National Real Estate - Housing Market Reports May Confuse Prospective Buyers About Home Prices



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Housing Market Reports May Confuse Prospective Buyers About Home Prices

 
For homebuyers, keeping up with current housing market information can be helpful when applying for a mortgage and purchasing a home that will remain valuable.

Some recent reports may have prospective homeowners confused, as some indicate home prices are improving while others show declines, as data can rely on different variables.

Thursday, June 28th, 2012

 

For homebuyers, keeping up with current housing market information can be helpful when applying for a mortgage and purchasing a home that will remain valuable. Some recent reports may have prospective homeowners confused, as some indicate home prices are improving while others show declines, as data can rely on different variables.

The National Association of Realtors Home Price Index for the month of May revealed that national home prices were up 8 percent when compared to prices from a year ago. It is crucial that potential buyers consider that NAR uses a median home price, so improvements and declines are often a reflection of what type of home is selling best during that particular month. According to CNBC, sales of homes priced below $100,000 fell two percent from last year, while sales of homes priced between $250,000 and $500,000 were up 29 percent. The jump in the sales of more expensive homes is credited for the higher average home price, and a lower inventory of delinquent properties means only higher priced homes are available.

Reports of higher home prices may have potential buyers straying from making the investment of purchasing a house, but record-low mortgage rates continue to provide high affordability throughout the country. While the state of the national market can be helpful to look at, it is important to also narrow down research to local housing markets, as these can provide contradicting information. CoreLogic, an analytics firm also reported that home prices saw slight year-over-year gains, even when including distressed sales. Prices rose 1.1 percent in April when counting foreclosures and short sales, and were up 2.6 percent when excluding delinquent homes. Home prices reportedly rose most in states that were hit hardest by foreclosures, including Florida and Arizona. The smaller inventory of foreclosures has helped boost home prices by 5.5 percent compared to values reported a year ago.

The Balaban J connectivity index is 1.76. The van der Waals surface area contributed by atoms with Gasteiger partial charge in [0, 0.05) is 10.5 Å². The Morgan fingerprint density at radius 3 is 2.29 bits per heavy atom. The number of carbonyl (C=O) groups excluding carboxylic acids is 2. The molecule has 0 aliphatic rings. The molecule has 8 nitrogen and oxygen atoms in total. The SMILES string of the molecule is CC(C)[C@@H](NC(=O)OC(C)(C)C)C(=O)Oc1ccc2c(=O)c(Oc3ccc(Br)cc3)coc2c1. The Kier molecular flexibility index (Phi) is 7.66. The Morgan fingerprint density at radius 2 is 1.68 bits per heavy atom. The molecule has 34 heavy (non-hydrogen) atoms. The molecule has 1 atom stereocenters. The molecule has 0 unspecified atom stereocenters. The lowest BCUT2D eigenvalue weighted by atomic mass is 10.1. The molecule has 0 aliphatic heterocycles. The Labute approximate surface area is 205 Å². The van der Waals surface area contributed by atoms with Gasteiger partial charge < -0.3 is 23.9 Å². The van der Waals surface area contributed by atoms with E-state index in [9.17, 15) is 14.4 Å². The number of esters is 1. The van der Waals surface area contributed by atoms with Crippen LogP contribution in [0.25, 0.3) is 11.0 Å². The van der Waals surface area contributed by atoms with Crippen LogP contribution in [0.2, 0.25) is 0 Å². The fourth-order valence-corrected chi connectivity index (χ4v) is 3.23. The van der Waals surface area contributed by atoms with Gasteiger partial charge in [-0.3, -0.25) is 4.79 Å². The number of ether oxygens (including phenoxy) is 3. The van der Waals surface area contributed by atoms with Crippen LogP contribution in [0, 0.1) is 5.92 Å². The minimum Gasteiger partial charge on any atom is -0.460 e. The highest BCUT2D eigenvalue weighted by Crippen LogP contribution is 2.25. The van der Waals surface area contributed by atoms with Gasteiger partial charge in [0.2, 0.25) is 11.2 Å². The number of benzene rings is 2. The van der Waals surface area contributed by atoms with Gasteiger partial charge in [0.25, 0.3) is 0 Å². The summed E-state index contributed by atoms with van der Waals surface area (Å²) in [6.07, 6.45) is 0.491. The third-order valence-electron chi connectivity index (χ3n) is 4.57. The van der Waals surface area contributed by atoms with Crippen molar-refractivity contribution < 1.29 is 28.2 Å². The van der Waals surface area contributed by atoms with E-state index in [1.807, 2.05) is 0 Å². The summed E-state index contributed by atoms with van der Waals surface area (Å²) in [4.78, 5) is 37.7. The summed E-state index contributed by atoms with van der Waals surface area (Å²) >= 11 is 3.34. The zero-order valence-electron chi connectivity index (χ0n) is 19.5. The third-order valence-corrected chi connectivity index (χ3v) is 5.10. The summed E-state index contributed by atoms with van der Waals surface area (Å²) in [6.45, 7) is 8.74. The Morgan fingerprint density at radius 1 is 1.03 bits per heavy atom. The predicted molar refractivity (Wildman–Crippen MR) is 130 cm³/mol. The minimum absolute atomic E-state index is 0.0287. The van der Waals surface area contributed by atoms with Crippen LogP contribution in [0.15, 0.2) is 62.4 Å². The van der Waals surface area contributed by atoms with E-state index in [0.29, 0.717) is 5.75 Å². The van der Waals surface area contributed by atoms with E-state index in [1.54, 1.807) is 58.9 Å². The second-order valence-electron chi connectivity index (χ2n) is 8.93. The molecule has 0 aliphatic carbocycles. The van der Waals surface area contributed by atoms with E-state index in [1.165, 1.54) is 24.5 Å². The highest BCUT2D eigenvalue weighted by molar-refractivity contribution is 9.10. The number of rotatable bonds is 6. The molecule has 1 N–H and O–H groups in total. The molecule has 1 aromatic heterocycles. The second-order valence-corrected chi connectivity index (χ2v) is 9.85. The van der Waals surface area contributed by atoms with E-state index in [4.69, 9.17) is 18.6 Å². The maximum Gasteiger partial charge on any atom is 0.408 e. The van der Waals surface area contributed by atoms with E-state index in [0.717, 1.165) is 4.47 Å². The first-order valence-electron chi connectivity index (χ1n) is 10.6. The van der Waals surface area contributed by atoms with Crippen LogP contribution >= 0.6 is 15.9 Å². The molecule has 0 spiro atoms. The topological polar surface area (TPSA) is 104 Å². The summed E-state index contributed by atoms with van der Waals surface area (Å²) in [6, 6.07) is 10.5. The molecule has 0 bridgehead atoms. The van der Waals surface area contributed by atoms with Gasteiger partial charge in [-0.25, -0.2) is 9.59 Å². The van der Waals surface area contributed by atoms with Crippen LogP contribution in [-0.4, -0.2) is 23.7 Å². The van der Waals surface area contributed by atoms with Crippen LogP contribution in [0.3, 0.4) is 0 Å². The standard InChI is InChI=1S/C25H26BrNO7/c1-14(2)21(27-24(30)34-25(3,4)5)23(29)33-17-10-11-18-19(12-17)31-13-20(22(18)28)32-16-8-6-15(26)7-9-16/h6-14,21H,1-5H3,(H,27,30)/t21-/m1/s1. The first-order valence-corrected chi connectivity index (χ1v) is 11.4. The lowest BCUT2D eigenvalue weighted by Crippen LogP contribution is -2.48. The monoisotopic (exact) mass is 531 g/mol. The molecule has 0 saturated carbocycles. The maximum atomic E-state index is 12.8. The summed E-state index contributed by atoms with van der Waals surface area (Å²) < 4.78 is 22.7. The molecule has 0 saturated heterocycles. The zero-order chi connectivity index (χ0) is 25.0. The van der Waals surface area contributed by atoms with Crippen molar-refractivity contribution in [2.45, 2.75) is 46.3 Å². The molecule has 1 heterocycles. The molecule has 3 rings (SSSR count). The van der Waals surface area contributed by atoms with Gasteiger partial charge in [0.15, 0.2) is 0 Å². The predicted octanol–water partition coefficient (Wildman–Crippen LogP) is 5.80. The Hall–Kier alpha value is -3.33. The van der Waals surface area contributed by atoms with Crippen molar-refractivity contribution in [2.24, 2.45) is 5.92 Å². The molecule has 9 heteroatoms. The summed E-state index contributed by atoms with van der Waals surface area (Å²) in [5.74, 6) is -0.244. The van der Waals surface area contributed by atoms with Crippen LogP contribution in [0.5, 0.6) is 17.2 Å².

Contrary to the NAR index and CoreLogic analytics, Lender Processing Services latest report suggests home prices are virtually flat, but this is likely because the data firm does not include the sales of distressed homes in its research. CNBC notes that LPS also uses repeat sales to help gauge prices instead of finding and reporting a median. Home prices are also separated into five different price tiers, which can be helpful for buyers choosing a price range for their investment.

"There may be reason to be cautiously optimistic, since we've now seen three consecutive months of minor appreciation," said Kyle Lundstedt, managing director of LPS. "LPS tracks 130 million properties in its data, and over the last several months we've seen a very typical seasonal change in the mix of the houses selling towards the higher end of the price spectrum."